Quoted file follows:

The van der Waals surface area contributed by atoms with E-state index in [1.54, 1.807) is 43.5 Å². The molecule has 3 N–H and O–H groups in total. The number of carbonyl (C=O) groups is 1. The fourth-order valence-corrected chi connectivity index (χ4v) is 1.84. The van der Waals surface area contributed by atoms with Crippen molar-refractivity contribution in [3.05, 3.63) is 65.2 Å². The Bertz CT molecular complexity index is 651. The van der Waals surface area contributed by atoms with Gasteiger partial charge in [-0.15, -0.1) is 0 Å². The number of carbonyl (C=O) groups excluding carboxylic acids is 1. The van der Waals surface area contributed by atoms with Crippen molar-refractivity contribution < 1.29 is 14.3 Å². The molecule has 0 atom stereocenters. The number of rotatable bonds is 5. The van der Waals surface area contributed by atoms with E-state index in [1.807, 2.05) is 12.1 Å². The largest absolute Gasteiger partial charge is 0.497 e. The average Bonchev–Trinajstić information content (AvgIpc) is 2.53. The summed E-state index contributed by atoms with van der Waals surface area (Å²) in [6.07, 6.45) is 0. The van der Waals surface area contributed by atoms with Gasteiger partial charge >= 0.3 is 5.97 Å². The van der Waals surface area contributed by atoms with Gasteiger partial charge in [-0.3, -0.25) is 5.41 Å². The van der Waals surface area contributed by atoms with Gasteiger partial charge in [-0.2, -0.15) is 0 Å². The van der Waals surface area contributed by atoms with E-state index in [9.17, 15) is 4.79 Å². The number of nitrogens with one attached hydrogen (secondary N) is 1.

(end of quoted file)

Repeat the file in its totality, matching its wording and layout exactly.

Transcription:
The van der Waals surface area contributed by atoms with E-state index in [1.54, 1.807) is 43.5 Å². The molecule has 3 N–H and O–H groups in total. The number of carbonyl (C=O) groups is 1. The fourth-order valence-corrected chi connectivity index (χ4v) is 1.84. The van der Waals surface area contributed by atoms with Crippen molar-refractivity contribution in [3.05, 3.63) is 65.2 Å². The Bertz CT molecular complexity index is 651. The van der Waals surface area contributed by atoms with Gasteiger partial charge in [-0.15, -0.1) is 0 Å². The number of carbonyl (C=O) groups excluding carboxylic acids is 1. The van der Waals surface area contributed by atoms with Crippen molar-refractivity contribution < 1.29 is 14.3 Å². The molecule has 0 atom stereocenters. The number of rotatable bonds is 5. The van der Waals surface area contributed by atoms with E-state index in [1.807, 2.05) is 12.1 Å². The largest absolute Gasteiger partial charge is 0.497 e. The average Bonchev–Trinajstić information content (AvgIpc) is 2.53. The summed E-state index contributed by atoms with van der Waals surface area (Å²) in [6.07, 6.45) is 0. The van der Waals surface area contributed by atoms with Gasteiger partial charge >= 0.3 is 5.97 Å². The van der Waals surface area contributed by atoms with Gasteiger partial charge in [-0.3, -0.25) is 5.41 Å². The van der Waals surface area contributed by atoms with Gasteiger partial charge in [-0.2, -0.15) is 0 Å². The van der Waals surface area contributed by atoms with E-state index in [9.17, 15) is 4.79 Å². The number of nitrogens with one attached hydrogen (secondary N) is 1.